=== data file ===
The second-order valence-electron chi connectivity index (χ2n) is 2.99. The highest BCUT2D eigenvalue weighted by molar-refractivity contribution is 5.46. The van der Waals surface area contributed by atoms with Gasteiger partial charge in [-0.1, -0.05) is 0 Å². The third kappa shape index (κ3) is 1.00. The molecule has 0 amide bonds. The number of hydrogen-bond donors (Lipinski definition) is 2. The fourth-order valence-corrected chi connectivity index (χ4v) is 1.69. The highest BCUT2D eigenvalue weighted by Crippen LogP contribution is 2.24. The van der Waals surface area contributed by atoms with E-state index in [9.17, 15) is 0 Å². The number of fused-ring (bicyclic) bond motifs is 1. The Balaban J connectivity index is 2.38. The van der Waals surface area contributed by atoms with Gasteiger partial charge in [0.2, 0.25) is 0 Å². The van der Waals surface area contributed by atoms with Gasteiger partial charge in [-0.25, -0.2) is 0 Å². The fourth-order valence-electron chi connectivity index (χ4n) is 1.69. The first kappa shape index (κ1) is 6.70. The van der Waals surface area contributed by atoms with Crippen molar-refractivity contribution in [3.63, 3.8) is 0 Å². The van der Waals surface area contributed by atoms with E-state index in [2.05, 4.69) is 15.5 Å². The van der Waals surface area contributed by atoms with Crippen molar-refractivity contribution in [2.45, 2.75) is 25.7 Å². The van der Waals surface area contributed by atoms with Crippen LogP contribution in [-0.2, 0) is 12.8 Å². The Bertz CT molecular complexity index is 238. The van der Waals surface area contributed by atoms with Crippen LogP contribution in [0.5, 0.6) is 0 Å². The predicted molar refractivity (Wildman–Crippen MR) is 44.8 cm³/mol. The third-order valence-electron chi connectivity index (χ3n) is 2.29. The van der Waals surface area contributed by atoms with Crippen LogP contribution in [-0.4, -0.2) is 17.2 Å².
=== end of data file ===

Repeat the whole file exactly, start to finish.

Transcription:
The second-order valence-electron chi connectivity index (χ2n) is 2.99. The highest BCUT2D eigenvalue weighted by molar-refractivity contribution is 5.46. The van der Waals surface area contributed by atoms with Gasteiger partial charge in [-0.1, -0.05) is 0 Å². The third kappa shape index (κ3) is 1.00. The molecule has 0 amide bonds. The number of hydrogen-bond donors (Lipinski definition) is 2. The fourth-order valence-corrected chi connectivity index (χ4v) is 1.69. The highest BCUT2D eigenvalue weighted by Crippen LogP contribution is 2.24. The van der Waals surface area contributed by atoms with E-state index in [9.17, 15) is 0 Å². The number of fused-ring (bicyclic) bond motifs is 1. The Balaban J connectivity index is 2.38. The van der Waals surface area contributed by atoms with Gasteiger partial charge in [0.2, 0.25) is 0 Å². The van der Waals surface area contributed by atoms with Gasteiger partial charge in [-0.25, -0.2) is 0 Å². The fourth-order valence-electron chi connectivity index (χ4n) is 1.69. The first kappa shape index (κ1) is 6.70. The van der Waals surface area contributed by atoms with Crippen molar-refractivity contribution in [3.63, 3.8) is 0 Å². The van der Waals surface area contributed by atoms with E-state index in [2.05, 4.69) is 15.5 Å². The van der Waals surface area contributed by atoms with Crippen molar-refractivity contribution in [2.45, 2.75) is 25.7 Å². The van der Waals surface area contributed by atoms with Crippen LogP contribution in [-0.2, 0) is 12.8 Å². The Bertz CT molecular complexity index is 238. The van der Waals surface area contributed by atoms with Crippen LogP contribution in [0.5, 0.6) is 0 Å². The predicted molar refractivity (Wildman–Crippen MR) is 44.8 cm³/mol. The third-order valence-electron chi connectivity index (χ3n) is 2.29. The van der Waals surface area contributed by atoms with Crippen LogP contribution in [-0.4, -0.2) is 17.2 Å².